The opinion of the court was delivered by: Gregory G. Hollows United States Magistrate Judge
Petitioner, a state prisoner proceeding pro se, has filed a petition for writ of habeas corpus pursuant to 28 U.S.C. § 2254. Petitioner challenges the 2010 decision by the California Board of Parole Hearings (BPH) finding him unsuitable for parole. This is case is before the undersigned pursuant to petitioner's consent. Doc. 4.
On January 24, 2011, the United States Supreme Court in a per curiam decision found that the Ninth Circuit erred in commanding a federal review of the state's application of state law in applying the "some evidence" standard in the parole eligibility habeas context. Swarthout v. Cooke, ___ U.S. ___, 131 S. Ct. 859, 861 (2011). Quoting, inter alia, Estelle v. McGuire, 502 U.S. 62, 67 (1991), the Supreme Court re-affirmed that "'federal habeas corpus relief does not lie for errors of state law.'" Id. While the high court found that the Ninth Circuit's holding that California law does create a liberty interest in parole was "a reasonable application of our cases" (while explicitly not reviewing that holding),*fn1 the Supreme Court stated:
When, however, a State creates a liberty interest, the Due Process Clause requires fair procedures for its vindication-and federal courts will review the application of those constitutionally required procedures. In the context of parole, we have held that the procedures required are minimal.
Swarthout v. Cooke, at 862.
Citing Greenholtz,*fn2 the Supreme Court noted it had found under another state's similar parole statute that a prisoner had "received adequate process" when "allowed an opportunity to be heard" and "provided a statement of the reasons why parole was denied." Swarthout v. Cooke, at 862. Noting their holding therein that "[t]he Constitution  does not require more," the justices in the instances before them, found the prisoners had "received at least this amount of process: They were allowed to speak at their parole hearings and to contest the evidence against them, were afforded access to their records in advance, and were notified as to the reasons why parole was denied." Id.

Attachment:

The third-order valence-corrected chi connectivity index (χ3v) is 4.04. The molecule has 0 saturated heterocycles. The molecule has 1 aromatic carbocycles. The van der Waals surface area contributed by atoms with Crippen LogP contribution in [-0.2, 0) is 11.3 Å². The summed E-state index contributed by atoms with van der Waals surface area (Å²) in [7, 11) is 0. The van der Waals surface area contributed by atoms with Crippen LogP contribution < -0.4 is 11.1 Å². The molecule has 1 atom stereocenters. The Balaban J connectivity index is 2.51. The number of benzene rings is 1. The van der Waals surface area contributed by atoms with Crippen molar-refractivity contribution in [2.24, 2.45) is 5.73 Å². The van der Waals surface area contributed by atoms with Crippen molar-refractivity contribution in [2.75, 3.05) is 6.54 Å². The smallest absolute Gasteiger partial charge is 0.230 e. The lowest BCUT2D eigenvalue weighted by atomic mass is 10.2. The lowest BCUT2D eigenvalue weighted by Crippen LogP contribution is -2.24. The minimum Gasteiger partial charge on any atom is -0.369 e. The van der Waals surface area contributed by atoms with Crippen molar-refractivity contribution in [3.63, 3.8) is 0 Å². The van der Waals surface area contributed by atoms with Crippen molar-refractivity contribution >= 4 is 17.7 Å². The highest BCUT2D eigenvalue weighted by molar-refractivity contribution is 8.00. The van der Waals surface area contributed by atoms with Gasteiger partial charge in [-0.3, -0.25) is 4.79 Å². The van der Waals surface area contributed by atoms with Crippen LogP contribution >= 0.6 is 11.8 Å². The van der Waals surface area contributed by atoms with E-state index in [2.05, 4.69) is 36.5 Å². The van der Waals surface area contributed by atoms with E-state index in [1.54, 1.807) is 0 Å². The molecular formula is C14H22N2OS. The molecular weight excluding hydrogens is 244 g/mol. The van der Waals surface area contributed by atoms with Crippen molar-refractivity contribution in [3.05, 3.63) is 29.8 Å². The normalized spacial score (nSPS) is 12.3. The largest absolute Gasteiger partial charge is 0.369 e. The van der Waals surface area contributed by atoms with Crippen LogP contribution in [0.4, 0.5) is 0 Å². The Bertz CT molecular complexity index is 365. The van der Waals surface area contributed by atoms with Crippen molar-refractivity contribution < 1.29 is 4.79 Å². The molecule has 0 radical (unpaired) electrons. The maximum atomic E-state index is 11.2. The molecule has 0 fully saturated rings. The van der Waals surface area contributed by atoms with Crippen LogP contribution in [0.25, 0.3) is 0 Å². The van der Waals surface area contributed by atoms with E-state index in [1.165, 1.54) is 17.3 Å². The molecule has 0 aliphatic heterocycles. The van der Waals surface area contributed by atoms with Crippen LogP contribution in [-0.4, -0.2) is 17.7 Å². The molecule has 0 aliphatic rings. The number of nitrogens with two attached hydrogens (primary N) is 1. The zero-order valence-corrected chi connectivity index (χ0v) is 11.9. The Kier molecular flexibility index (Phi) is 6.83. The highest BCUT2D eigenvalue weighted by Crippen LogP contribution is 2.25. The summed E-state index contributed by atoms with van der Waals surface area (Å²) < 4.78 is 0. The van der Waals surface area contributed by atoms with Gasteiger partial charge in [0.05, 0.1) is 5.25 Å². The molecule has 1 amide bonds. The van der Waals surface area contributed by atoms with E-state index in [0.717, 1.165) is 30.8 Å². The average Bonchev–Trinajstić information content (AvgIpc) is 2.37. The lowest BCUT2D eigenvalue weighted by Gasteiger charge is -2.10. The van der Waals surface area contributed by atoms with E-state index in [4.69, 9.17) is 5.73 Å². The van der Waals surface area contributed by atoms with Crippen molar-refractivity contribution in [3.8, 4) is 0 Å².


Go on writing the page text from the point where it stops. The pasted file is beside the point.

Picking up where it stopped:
The Supreme Court was emphatic in asserting "[t]hat should have been the beginning and the end of the federal habeas courts' inquiry...." Swarthout v. Cooke, at 862. "It will not do to pronounce California's 'some evidence' rule to be 'a component' of the liberty interest...." Id., at 863. "No opinion of ours supports converting California's "some evidence" rule into a substantive federal requirement." Id., at 862. The Ninth Circuit recently noted that in light of Swarthout v. Cooke, certain Ninth Circuit jurisprudence had been reversed and "there is no substantive due process right created by California's parole scheme." Roberts v. Hartley, 640 F.3d 1042, 1046 (9th Cir. 2011). Thus, there is no federal due process requirement for a "some evidence" review and federal courts are precluded from review of the state court's application of its "some evidence" standard.
In the instant case, petitioner contends there was insufficient evidence under the "some evidence" standard to deny him parole. The bulk of the petition discusses the underlying evidence cited by the BPH in support of their decision. As discussed above, this claim and the evidence used to support the "some evidence" standard cannot be reviewed by this court. A review of the records attached to the petition indicates that petitioner was represented by counsel at the hearing and both petitioner and counsel were allowed to speak and contest the evidence. Ultimately, petitioner has failed to present any cognizable claims that may be reviewed by the court so the petition is dismissed.
Accordingly, IT IS HEREBY ORDERED that:
1. The motion to proceed in forma pauperis (Doc. 5) is granted:
2. The motion to appoint counsel (Doc. 2) is denied as unnecessary.
3. This petition is denied for the reasons discussed above;
4. A certificate of appealability is not issued ...